Social media network imeem recently announced its partnership with EMI Music, which means that EMI’s catalog of music and video is available for streaming on the media sharing service. With this latest announcement, imeem now offers music from three of the “Big Four” in music — Warner Music, Sony/BMG, and EMI — with Universal Music as the final holdout. Steve Jang, imeem’s CMO and head of business development, to whom I spoke yesterday, estimates that imeem has partnered with 75 percent of independent labels as well.
Imeem has built up a presence on the Internet quickly in its year-and-a-half of existence. The site has 18 million users a month and an average of 600,000 new users joining each day. According to comScore, imeem was the fastest growing social site in the US from September 2006 to September 2007, with 1,590 percent growth in the past year. Imeem has also had its share of coverage here at Fast Company among new tech companies to watch. (Click here and here to read the articles.)
As Jang puts it, imeem’s current step is to be “innovative on more progressive content partnerships” with the major record companies. This requires not just being an online store. As the persistence of illegal downloading shows, iTunes on its own doesn’t offer enough of an option for listeners. It’s not just the lure of “getting something for nothing,” which will always remain enticing, it’s that the technology that makes music discovery so exciting often comes without legal legitimacy.
“Subscriptions and downloads aren’t the most intuitive. People don’t necessary want to go to a store to listen to music online,” says Jang. He believes that imeem, with its growing catalog of streaming content, best meets the desires of those seeking a “try before you buy” model for music beyond the radio’s current top 40. iTunes only allows 30-second samples. Services like Rhapsody or Yahoo! Music require a monthly or yearly fee for access, which for many — like me — is well worth being able to listen to and download many songs at once without paying for them individually.
For many others, however, a subscription service doesn’t meet their needs. Access to songs while offline and the ability to sync them to an iPod or MP3 player requires month by month renewal on top of the 79 – 99 cents per song to keep them permanently. For those interested in continual music discovery, chances are there will be a core set of songs or albums they’ll commit to — the rest they’ll only listen to once or twice, or every once in a while, just to test the bounds of their musical tastes. In this case, the better financial strategy may be to pay for certain songs permanently and just sample the rest without a permanent download.
Thanks to sites like Pandora, last.fm, and imeem, this approach is now possible. Last.fm adds on to Pandora’s idea of the “music genome project” — helping listeners find music within their tastes — by adding social networking, thereby enabling its users to gain inspiration for music choices by seeing what others are listening to. Both Pandora and last.fm function as radio, with automate track sequences. On the other hand, imeem allows users to choose specific songs to browse.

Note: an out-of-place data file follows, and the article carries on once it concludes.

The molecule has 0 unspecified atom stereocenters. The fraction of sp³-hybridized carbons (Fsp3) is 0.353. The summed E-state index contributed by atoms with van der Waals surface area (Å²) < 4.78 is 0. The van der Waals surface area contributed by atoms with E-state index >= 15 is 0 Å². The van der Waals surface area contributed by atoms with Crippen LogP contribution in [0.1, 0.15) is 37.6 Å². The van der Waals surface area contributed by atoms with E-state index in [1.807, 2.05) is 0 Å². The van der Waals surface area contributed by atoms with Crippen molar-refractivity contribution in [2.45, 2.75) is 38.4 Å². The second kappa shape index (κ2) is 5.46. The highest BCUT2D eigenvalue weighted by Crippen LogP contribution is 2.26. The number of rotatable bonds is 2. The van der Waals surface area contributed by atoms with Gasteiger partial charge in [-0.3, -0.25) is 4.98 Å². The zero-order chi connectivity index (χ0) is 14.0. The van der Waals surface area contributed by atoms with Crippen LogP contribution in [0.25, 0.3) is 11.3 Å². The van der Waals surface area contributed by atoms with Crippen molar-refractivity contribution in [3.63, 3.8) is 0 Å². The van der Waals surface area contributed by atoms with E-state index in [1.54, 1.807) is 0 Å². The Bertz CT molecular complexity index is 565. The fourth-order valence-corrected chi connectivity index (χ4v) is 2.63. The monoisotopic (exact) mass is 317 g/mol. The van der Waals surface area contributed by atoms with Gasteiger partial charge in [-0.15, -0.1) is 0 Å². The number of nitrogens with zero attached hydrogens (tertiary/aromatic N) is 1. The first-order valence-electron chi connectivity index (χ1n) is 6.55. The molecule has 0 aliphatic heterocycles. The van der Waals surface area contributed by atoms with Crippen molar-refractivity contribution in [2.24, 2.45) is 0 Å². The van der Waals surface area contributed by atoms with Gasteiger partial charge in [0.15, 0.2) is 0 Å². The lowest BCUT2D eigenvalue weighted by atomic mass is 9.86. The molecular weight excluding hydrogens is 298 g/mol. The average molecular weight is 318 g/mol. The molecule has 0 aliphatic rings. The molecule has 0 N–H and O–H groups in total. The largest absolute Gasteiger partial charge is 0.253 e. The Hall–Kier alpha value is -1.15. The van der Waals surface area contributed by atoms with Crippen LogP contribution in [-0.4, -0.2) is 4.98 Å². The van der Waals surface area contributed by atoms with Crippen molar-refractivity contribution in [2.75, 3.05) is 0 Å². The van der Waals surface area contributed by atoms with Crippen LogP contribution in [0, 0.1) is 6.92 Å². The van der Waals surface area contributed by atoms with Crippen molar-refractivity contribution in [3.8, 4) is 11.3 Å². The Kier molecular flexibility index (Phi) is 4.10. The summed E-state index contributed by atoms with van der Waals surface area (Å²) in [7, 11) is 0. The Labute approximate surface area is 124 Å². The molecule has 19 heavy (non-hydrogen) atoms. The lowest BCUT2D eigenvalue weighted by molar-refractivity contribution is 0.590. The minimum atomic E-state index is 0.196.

Imeem’s offerings thus overlap to a certain extent with both subscription services (the “pay before you play” streaming features) and radio. “I think subscriptions have value for a small section of users,” says Jang. He cites the importance of the ability to sample and download. Regarding the latter, imeem also leads users to iTunes to buy the music they sample on its site. According to Jang, imeem is now iTunes’ #1 partner, and he notes the same collaboration may be possible with subscription services.
And while imeem and radio sites like last.fm both offer free streaming media, their user bases don’t completely overlap either. The difference is basically turning on a customized radio station versus playing your own personal mix. While some may find one better than another, the two operate as slightly different means of discovering new music.
These sites, however, do share another important approach. By offering media free of charge yet playing by the rules, they now invite record labels as partners rather than treating them as foes. This new approach is certainly refreshing, and the fact that imeem has won over all but one of the “Big Four” holds even more promise. But the record companies’ own change of tune is probably the most welcome news of all. “They get that social networking is here to stay, and they want to tap into that,” says Jang. “They’re saying, ‘Why don’t we join the force?'”
Related Fast Company article:
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